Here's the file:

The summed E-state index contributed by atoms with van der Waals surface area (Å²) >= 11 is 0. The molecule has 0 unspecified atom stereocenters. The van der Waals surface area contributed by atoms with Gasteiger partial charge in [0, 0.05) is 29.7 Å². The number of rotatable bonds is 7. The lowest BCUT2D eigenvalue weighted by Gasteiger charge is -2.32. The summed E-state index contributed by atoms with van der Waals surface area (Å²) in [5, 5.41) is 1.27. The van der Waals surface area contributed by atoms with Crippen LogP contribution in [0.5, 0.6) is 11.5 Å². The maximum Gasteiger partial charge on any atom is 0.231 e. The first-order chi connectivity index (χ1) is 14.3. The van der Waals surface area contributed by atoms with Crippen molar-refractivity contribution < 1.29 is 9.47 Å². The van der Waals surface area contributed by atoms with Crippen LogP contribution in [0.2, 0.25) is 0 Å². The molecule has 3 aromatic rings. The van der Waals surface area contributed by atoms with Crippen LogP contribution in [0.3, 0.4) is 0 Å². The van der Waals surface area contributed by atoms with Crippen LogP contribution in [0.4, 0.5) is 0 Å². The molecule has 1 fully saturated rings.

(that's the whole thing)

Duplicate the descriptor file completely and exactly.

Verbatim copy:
The summed E-state index contributed by atoms with van der Waals surface area (Å²) >= 11 is 0. The molecule has 0 unspecified atom stereocenters. The van der Waals surface area contributed by atoms with Gasteiger partial charge in [0, 0.05) is 29.7 Å². The number of rotatable bonds is 7. The lowest BCUT2D eigenvalue weighted by Gasteiger charge is -2.32. The summed E-state index contributed by atoms with van der Waals surface area (Å²) in [5, 5.41) is 1.27. The van der Waals surface area contributed by atoms with Crippen LogP contribution in [0.5, 0.6) is 11.5 Å². The maximum Gasteiger partial charge on any atom is 0.231 e. The first-order chi connectivity index (χ1) is 14.3. The van der Waals surface area contributed by atoms with Crippen molar-refractivity contribution < 1.29 is 9.47 Å². The van der Waals surface area contributed by atoms with Crippen LogP contribution in [0.2, 0.25) is 0 Å². The molecule has 3 aromatic rings. The van der Waals surface area contributed by atoms with Crippen LogP contribution in [0.3, 0.4) is 0 Å². The van der Waals surface area contributed by atoms with Crippen LogP contribution in [0.4, 0.5) is 0 Å². The molecule has 1 fully saturated rings.